WO adds advanced computer classes


Jessie Servis

In his first period class on a recent Monday, Jr. Gabe Giddings focused on his Chromebook. To most, the images on his computer appear as random gibberish, but for Giddings, it is a new language he is learning through two computer science classes at West Ottawa.

   WO teachers recognized students’ potential and wanted to provide the opportunity to expand their knowledge in computer science. Instructor Pete Schwallier found that “there are students in each of my classes who have been on their own coding for years.” WO teachers made a goal to take students beyond what they already knew.

   WO has been trying to grow its computer science program for years, but it has not been easy to find certified teachers for the class. “There just aren’t many teachers qualified to teach it because most people with this skill set are doing something more lucrative than teaching,” Instructor Andy Hamilton said. According to the US Bureau of Statistics, on average, a computer programmer makes about $86,550 per year, while a high school teacher makes around $61,660 per year. Luckily, two teachers at WO stepped up for their students and community.

   Hamilton and Schwallier are the new instructors. In late 2018, they both agreed on taking different paths in the program- Hamilton learned Java and Schwallier learned Python.

   Java is an advanced programming language developed by Sun Microsystems and is a popular choice for creating web applications. Python is also an advanced programming language that is designed to be straightforward.

   The program consists of AP Computer Science A, AP Computer Science Principles, and Intro to Programming.

   While teaching Tech Support Internship (TSI), Hamilton quickly became interested in programming. He dedicated his time to learning Java while teaching TSI at the same time. Soon after, Hamilton began teaching AP Computer Science A and AP Computer Science Principles. To provide the best learning path for the classes, he looked into the Amazon Future Engineer program. 

   According to their website, Amazon Future Engineer works on “inspiring and educating hundreds of thousands of students from underrepresented and underserved communities each year to try computer science and coding.” The program is found at more than 2,000 middle and high schools. Amazon Future Engineer provides a course guide for teachers and students. Luckily, West Ottawa was accepted into the program, allowing WO to start the program in the 2019-2020 school year.

   Both Schwallier and Hamilton dedicated their summer of 2019 to learn the course. For Schwallier, it took about one whole day of learning a week. For Hamiton, it was five to six hours a day. He took it upon himself to go through his AP class’s work and complete the class himself so that he would be prepared to teach the course. Not only did he take out part of his summer, but he spent three to five hours a week in late 2018 and early 2019 learning the Java language.

   As a father, Schwallier decided that he wanted to provide the best education for his children. Schwallier has two kids, his eight-year-old son, Landon, and his five-year-old daughter, Avery. Looking ahead, he wants both of his kids to be fluent in a computer science language but found that there were not enough options. “I decided that I not only want [computer science classes to be available] for my own kids, but I want everyone’s kids in the community to have that same opportunity,” Schwallier said. Schwallier took over the Intro to Programming course, which teaches the language Python.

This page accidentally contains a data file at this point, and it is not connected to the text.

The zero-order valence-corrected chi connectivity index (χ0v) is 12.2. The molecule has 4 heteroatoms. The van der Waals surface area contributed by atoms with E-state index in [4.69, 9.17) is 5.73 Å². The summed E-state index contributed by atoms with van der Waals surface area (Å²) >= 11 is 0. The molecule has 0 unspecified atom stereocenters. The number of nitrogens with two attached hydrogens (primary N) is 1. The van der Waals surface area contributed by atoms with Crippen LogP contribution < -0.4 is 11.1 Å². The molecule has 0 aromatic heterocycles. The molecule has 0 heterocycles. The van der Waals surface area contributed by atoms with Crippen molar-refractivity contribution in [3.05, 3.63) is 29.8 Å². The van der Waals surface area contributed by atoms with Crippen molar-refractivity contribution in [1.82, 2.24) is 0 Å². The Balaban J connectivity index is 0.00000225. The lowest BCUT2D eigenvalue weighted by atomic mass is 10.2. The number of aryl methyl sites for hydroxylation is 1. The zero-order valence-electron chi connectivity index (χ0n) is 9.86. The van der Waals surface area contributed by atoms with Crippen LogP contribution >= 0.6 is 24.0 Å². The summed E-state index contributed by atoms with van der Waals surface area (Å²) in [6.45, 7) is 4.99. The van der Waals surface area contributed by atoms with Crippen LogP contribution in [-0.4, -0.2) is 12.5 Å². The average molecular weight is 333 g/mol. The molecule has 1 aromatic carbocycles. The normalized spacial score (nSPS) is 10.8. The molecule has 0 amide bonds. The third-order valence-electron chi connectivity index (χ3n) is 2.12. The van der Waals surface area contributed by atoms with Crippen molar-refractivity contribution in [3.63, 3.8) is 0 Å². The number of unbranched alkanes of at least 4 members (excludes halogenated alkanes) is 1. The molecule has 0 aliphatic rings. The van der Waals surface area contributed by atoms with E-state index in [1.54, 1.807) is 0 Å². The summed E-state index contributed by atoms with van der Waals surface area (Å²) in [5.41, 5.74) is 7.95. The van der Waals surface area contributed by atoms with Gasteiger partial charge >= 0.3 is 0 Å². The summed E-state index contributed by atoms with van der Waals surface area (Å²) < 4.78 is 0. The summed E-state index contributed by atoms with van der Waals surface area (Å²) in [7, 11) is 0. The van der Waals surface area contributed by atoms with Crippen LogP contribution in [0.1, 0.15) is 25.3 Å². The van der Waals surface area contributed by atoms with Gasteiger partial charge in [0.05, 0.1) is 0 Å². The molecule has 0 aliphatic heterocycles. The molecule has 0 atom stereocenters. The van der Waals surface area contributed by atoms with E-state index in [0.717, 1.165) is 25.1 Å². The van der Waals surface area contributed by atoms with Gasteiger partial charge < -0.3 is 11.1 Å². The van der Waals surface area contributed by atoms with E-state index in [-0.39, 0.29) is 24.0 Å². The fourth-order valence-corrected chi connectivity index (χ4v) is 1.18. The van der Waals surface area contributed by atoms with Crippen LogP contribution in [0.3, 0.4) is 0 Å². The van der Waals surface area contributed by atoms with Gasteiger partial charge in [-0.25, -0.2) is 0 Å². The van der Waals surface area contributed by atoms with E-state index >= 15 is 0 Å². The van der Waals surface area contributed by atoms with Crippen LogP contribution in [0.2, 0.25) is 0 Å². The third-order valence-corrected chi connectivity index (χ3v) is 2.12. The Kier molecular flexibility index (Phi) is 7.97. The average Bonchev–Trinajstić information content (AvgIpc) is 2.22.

Giddings took Intro to Programming with Schwallier in his sophomore year. “I was interested in the class because I knew that there are a lot of career opportunities with programming.” Giddings enjoyed the class. “It was pretty chill and you can work at your own pace as long as you get stuff done before it’s due.” He decided to continue with computer science, taking Hamilton’s AP Computer Science A course. Thinking ahead, Giddings does not plan on majoring in computer science but is planning to take computer science classes in hope of benefitting his career.

   Before the COVID-19 pandemic, the class dynamic was students working together in class. “As the course goes on, it becomes more and more students collaborating and debugging things, so you’ll generally see more students around a single computer as they do more complex stuff. They start almost forming their own teams, the way that you would in the actual industry,” Schwallier said. Unfortunately, this year may be different due to COVID-19 restrictions.

   Hamilton and Schwallier are taking their new classes head-on, carving a path for many students. Students will be able to go above and beyond in their future career paths. Whether they choose a computer science field, such as a software developer, or go into any other field, such as an insurance-rate-calculator. Not only will their knowledge in computer science help them rise to another level, but it will help them stand out against others.


For more information, please contact:

Pete Schwallier

[email protected] 

Andy Hamilton

[email protected]